Criers earn more expenses than other Courts Service workers, figures show
NEW FIGURES have shown that court criers, whose positions are being phased out under Government plans, are receiving the highest expenses among Courts Service employees.
The figures, provided by the Courts Service in response to a Freedom of Information request, show that court criers, or tipstaffs, who liaise between judges when they are sitting and the outside world, filled the top three places in expenses claimed in the service last year and featured seven times in the top 10.
The figures show that the top-earning crier in expenses received €19,324, with a second crier receiving €17,984. Other Courts Service employees to feature in the top 10 include a court messenger who received €15,533 and a higher executive officer who received €14,994 in expenses.
Separate figures for the judiciary released by the Courts Service earlier this year show that one District Court judge received €50,073 in expenses last year made up of travel and subsistence. The figure was the top amount in expenses received by a member of the judiciary in 2011.
The annual salary range for a crier or tipstaff is €22,620 to €31,512 while they can earn up to 23 hours a week in overtime.
There are currently 75 tipstaffs in the Courts Service and Minister for Justice Alan Shatter has confirmed that none of the positions has ever been advertised.
The expenses for tipstaffs arise from travel and subsistence costs incurred for attendance in courts away from their home location.
Their most public role is to usher judges into courtrooms with the cry of “All rise please”. The criers are also required to be at the service of the judge at all reasonable times. Their tasks include liaising with lawyers while cases are going on, receiving visitors to the judge’s chambers, filing judgments or obtaining law books and driving the judge’s car.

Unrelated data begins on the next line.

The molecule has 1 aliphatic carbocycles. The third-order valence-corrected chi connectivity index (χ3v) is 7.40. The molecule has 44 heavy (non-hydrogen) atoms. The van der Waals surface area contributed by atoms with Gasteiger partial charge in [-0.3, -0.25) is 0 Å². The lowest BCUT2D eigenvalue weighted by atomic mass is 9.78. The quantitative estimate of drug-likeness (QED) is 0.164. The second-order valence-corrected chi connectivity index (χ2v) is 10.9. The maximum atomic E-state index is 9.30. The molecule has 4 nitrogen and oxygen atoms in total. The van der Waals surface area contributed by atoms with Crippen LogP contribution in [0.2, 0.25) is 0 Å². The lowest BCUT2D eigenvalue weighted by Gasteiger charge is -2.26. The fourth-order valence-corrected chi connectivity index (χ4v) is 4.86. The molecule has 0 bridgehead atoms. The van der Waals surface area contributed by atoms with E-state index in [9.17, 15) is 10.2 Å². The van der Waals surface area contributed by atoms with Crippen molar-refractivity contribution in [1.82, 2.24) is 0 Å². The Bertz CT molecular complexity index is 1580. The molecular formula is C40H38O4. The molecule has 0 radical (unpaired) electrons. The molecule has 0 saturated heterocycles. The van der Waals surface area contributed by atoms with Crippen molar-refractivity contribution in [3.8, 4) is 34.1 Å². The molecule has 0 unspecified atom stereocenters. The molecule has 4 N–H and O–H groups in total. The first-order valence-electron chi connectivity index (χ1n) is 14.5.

However, the role of tipstaff is being phased out under Government legislation. The recently introduced law on reducing judges’ pay also states that new judges will not be provided automatically with tipstaffs and instead be given alternative support posts, most likely to be additional judicial researchers.
In 2009, economist Colm McCarthy recommended in his public spending report the abolition of the tipstaff grade, stating that “in a modern justice system the justification for these grades is questionable”. He said the abolition of the grade would save the State €2.5 million a year “having regard, in particular, to the overtime and travel and subsistence associated with these grades”.
In a submission by the Department of Justice to the Department of Public Expenditure last year, the Department of Justice pointed out that over the next four years, 11 High Court judges, five Circuit Court judges and three Supreme Court are due to retire.
It said that “if the judges appointed to replace these retirees are not automatically provided with an usher or crier, the annual saving in salary would be approx €700,000”.